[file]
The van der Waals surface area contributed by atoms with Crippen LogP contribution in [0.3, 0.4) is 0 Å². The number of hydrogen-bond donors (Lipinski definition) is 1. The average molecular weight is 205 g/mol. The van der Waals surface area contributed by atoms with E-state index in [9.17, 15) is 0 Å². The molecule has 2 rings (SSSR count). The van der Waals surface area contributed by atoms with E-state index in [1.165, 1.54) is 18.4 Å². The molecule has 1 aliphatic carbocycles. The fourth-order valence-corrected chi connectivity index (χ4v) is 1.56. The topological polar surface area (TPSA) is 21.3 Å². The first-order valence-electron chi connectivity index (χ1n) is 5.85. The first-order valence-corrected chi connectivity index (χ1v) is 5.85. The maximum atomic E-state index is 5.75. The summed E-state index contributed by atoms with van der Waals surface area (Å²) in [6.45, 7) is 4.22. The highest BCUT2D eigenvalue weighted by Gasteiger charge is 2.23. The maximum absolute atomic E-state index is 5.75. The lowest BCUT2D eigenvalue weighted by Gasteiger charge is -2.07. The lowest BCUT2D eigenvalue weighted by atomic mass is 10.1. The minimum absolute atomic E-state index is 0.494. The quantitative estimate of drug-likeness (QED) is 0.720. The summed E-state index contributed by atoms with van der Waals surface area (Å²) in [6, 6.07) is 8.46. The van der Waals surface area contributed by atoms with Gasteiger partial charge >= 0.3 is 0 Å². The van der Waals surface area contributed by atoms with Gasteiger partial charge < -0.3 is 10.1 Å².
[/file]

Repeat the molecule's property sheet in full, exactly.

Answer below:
The van der Waals surface area contributed by atoms with Crippen LogP contribution in [0.3, 0.4) is 0 Å². The number of hydrogen-bond donors (Lipinski definition) is 1. The average molecular weight is 205 g/mol. The van der Waals surface area contributed by atoms with E-state index in [9.17, 15) is 0 Å². The molecule has 2 rings (SSSR count). The van der Waals surface area contributed by atoms with E-state index in [1.165, 1.54) is 18.4 Å². The molecule has 1 aliphatic carbocycles. The fourth-order valence-corrected chi connectivity index (χ4v) is 1.56. The topological polar surface area (TPSA) is 21.3 Å². The first-order valence-electron chi connectivity index (χ1n) is 5.85. The first-order valence-corrected chi connectivity index (χ1v) is 5.85. The maximum atomic E-state index is 5.75. The summed E-state index contributed by atoms with van der Waals surface area (Å²) in [6.45, 7) is 4.22. The highest BCUT2D eigenvalue weighted by Gasteiger charge is 2.23. The maximum absolute atomic E-state index is 5.75. The lowest BCUT2D eigenvalue weighted by Gasteiger charge is -2.07. The lowest BCUT2D eigenvalue weighted by atomic mass is 10.1. The minimum absolute atomic E-state index is 0.494. The quantitative estimate of drug-likeness (QED) is 0.720. The summed E-state index contributed by atoms with van der Waals surface area (Å²) in [6, 6.07) is 8.46. The van der Waals surface area contributed by atoms with Gasteiger partial charge >= 0.3 is 0 Å². The van der Waals surface area contributed by atoms with Gasteiger partial charge < -0.3 is 10.1 Å².